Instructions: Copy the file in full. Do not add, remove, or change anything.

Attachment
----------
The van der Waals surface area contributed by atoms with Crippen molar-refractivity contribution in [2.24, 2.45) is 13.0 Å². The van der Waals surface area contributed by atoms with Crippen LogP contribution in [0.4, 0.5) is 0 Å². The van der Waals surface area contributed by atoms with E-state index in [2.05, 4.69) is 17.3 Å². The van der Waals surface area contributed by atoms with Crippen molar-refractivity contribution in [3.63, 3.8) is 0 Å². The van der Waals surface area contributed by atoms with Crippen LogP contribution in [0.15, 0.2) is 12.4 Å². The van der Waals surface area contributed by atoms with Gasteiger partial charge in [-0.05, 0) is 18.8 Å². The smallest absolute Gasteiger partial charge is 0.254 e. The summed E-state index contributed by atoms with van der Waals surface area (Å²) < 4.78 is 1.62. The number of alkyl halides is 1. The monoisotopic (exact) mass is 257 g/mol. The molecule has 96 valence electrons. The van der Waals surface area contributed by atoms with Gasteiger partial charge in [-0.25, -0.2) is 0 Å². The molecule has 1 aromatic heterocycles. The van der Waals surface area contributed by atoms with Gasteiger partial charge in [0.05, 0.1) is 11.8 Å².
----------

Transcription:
The van der Waals surface area contributed by atoms with Crippen molar-refractivity contribution in [2.24, 2.45) is 13.0 Å². The van der Waals surface area contributed by atoms with Crippen LogP contribution in [0.4, 0.5) is 0 Å². The van der Waals surface area contributed by atoms with E-state index in [2.05, 4.69) is 17.3 Å². The van der Waals surface area contributed by atoms with Crippen molar-refractivity contribution in [3.63, 3.8) is 0 Å². The van der Waals surface area contributed by atoms with Crippen LogP contribution in [0.15, 0.2) is 12.4 Å². The van der Waals surface area contributed by atoms with Gasteiger partial charge in [-0.05, 0) is 18.8 Å². The smallest absolute Gasteiger partial charge is 0.254 e. The summed E-state index contributed by atoms with van der Waals surface area (Å²) < 4.78 is 1.62. The number of alkyl halides is 1. The monoisotopic (exact) mass is 257 g/mol. The molecule has 96 valence electrons. The van der Waals surface area contributed by atoms with Gasteiger partial charge in [-0.25, -0.2) is 0 Å². The molecule has 1 aromatic heterocycles. The van der Waals surface area contributed by atoms with Gasteiger partial charge in [0.05, 0.1) is 11.8 Å².